Those in the world of advertising and social influence will know Robert Cialdini’s Seven Laws of Persuasion as well as they know their multiplication tables; these principles are applied every day in business in order to help companies persuade their customers, their investors, and their associates that they are the people to do business with. Those who are successful in business or in personal interaction with others use these rules every day in a thousand different ways, even without knowing that they are applying them.
Most of us apply them ethically.
However, the effectiveness of any technique does not lessen when used for deceitful, or harmful, purposes. As anyone familiar with the darker side of the Internet knows, the very technology which has brought us global, universal communication, has also put each and every one of us within the grasp of any predator with a modem. Similarly, the Seven Laws of Persuasion, which Robert Cialdini has so exactly observed and quantified, can be used to harm as easily as they can be used to help.
And, of course, the best way to protect yourself from predators is knowledge of how they work. To this end, we have devised the acronym:
“C U, RASCAL!”
Although Cialdini has put these laws forth in a different order in his recent book, Pre-Suasion, we present them here re-arranged into an easily-memorized mnemonic, so you may better remember them, and use this vital knowledge to protect yourself from predators and their snares.
The seven laws are: Consensus, Unity, Reciprocity, Authority, Scarcity, Commitment, and Liking.
Consensus – “Everybody’s Doing It!”
Consensus means agreement. We often act like pack creatures: we follow the group, diverting from the well-worn path at our peril. If we know that a certain soft drink or automobile or restaurant chain is the most popular, we usually decide that it satisfies our needs, and look no further.
This principle also works outside the marketplace, in the sphere of social expectation – we have all visited households where the request to remove one’s shoes at the door is communicated wordlessly by a resident pile of shoes just inside the entryway. Similarly, Cialdini found that hotels could influence their guests to recycle their linens – simply by informing them that a large percentage of other guests had agreed to do so in the past.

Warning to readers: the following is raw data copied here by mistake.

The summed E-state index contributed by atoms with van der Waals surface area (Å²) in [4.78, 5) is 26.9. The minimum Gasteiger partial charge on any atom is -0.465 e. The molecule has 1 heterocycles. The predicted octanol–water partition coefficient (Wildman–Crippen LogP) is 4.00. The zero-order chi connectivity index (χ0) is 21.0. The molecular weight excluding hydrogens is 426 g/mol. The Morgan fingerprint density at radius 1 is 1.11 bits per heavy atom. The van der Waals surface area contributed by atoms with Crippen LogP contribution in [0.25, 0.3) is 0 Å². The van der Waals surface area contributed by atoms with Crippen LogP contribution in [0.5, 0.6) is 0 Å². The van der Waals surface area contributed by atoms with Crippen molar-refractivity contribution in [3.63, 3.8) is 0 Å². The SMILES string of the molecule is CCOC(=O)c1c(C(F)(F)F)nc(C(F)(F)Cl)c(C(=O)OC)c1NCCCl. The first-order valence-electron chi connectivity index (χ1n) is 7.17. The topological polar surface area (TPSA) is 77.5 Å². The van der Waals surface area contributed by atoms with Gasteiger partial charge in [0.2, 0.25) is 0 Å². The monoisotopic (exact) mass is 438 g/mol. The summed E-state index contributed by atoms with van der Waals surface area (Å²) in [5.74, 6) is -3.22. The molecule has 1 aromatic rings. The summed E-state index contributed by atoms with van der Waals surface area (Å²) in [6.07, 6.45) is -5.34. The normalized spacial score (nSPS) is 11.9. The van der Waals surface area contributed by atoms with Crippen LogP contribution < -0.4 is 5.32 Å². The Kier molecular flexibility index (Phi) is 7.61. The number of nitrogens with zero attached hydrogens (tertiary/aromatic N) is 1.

There is a flip-side to this phenomenon that is exploited by marketers, con artists, cult leaders and politicians: being different or a “maverick,” and straying from the pack. However, this tactic is tricky to manage, and sometimes backfires disastrously. Most often, savvy predators try to convince you that everyone is doing exactly what they want you to do – whether it’s buying into their investment scheme, or trying their new diet plan, or even joining their religion.
The first step to protect yourself from predators is to think for yourself.
Unity – “We’re just like you!”
We have all experienced that sudden emotional bond we have with people who are from our hometown, or went to the same college, or even root for the same sports team. Any good salesperson or politician knows how to use these connections – some more authentically than others.
Unity amplifies our sense of belonging and makes us feel more secure.
Clever manipulators manufacture a complete, individually tailored persona to mirror the victim’s likes and values, all the better to lure them into the trap. Very clever manipulators will let their victims fill in the blanks themselves; so, unscrupulous politicians win votes based on promises their constituents made on their behalf. Even without hearing the candidate’s views on a given issue, you know that he or she agrees with you on everything that you find important, because he or she is just like you.
Reciprocity – “Here’s a Small Token …”
Token being the operative word here: even if the value of a gift is literally pennies, we feel obliged when others give us something. Give and take is part of the architecture of human cooperation: our neighbors take in our mail, we feed their dog.
But it is a far cry from the mint handed out with a restaurant check garnering higher tips for the server, to the alcohol and drugs bought for an insecure teen to lure her into an obligation to the predator grooming her for sexual abuse. As with all of these laws of persuasion, it is not the methods themselves, but the desired result – and the honesty of intent – that make all the difference. Simply being aware that a gift predisposes you to cooperate should put you on your guard, especially if your “benefactor” is asking for something that you’re not comfortable with.
There is no such thing as a “free sample”.
Authority – “It’s The Rules!”
As the Milgram study chillingly proved, people are willing to do pretty much anything if they think that the responsibility has been assumed by someone “in charge”, even if that authority is only implied.